ICAI to issue 8 new forensic audit standards

The Digital Accounting and Assurance Board (DAAB) of the Institute of Chartered Accountants of India (ICAI) has proposed eight new Forensic Accounting and Investigation Standards (FAIS), which will be placed for final approval on August 13.

The ICAI had earlier issued 13 FAIS.

The new accounting standards prescribe strict measures to be followed by the forensic auditors while conducting forensic audit.

The new standards will render the existing forensic audits untenable, especially where the lenders have used ambiguous and inconclusive reports to classify borrower loan accounts as fraud.

The FAIS prescribes that the forensic auditor shall issue a precise and unambiguous report.

The report is also required to be backed by reliable evidence and relevant documents collected by the auditor, in line with the requirements of FAIS to support its conclusions.

The FAIS further prescribes that the report shall not express an opinion or pass any judgement on guilt or innocence.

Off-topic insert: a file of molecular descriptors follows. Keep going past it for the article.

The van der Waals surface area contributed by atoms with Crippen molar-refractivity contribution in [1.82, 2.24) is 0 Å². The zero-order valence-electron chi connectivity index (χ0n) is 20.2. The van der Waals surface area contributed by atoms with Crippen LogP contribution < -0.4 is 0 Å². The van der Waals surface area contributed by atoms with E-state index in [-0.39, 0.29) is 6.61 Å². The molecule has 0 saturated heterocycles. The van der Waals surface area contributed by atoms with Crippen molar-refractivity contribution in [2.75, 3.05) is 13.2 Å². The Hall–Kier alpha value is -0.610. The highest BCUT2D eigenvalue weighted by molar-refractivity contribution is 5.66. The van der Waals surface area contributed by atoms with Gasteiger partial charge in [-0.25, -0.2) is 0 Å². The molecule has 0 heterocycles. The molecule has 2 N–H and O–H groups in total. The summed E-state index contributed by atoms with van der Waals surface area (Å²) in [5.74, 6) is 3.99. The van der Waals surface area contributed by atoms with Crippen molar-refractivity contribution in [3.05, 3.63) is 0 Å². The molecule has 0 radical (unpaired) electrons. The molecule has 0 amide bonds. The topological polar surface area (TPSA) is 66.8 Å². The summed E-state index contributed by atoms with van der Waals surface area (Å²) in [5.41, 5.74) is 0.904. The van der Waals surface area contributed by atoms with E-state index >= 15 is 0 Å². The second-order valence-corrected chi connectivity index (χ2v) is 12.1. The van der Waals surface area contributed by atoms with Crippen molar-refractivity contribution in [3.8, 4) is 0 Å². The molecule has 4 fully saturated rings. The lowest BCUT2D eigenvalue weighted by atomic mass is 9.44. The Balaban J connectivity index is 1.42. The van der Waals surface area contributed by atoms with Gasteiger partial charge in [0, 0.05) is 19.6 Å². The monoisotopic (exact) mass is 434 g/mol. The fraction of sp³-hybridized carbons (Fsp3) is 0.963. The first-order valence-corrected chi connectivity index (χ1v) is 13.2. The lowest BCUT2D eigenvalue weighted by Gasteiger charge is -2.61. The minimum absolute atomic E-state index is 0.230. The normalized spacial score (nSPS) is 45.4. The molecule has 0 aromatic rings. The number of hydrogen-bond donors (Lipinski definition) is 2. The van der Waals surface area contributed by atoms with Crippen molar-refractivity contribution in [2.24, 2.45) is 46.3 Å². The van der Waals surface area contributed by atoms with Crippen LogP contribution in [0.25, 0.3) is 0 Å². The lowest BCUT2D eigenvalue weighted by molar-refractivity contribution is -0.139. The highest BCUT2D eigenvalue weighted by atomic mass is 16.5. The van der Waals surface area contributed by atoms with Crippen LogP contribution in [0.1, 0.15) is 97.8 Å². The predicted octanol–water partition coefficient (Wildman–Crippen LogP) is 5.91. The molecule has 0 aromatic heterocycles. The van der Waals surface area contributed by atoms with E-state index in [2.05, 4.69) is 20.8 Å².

The FAIS categorically mandates that the principles of natural justice needs to be met by conducting a discussion of the observations with the subject party and their views need to be suitably incorporated in the report.

It is to be noted that currently, there are no standards or guidelines prescribed by any regulator or authority to monitor or regulate the functions of forensic audit.

In the absence of such regulations, any and every self-acclaimed forensic audit expert/firm was appointed by the lenders to conduct forensic audit as per their own rules and procedures and present reports based on their own judgements.

In most such cases, the reports used to be inconclusive, ambiguous and devoid of reliable evidence. There was no review or appeal mechanism against any erroneous or wrong forensic audit findings, and the same were not even shared with the concerned party.

These new forensic audit standards are likely to render several existing forensic audit reports untenable — especially where lenders have used ambiguous and inconclusive reports to classify borrower loan accounts as ‘fraud’, or where the principles of natural justice have not been met during the process of forensic audit.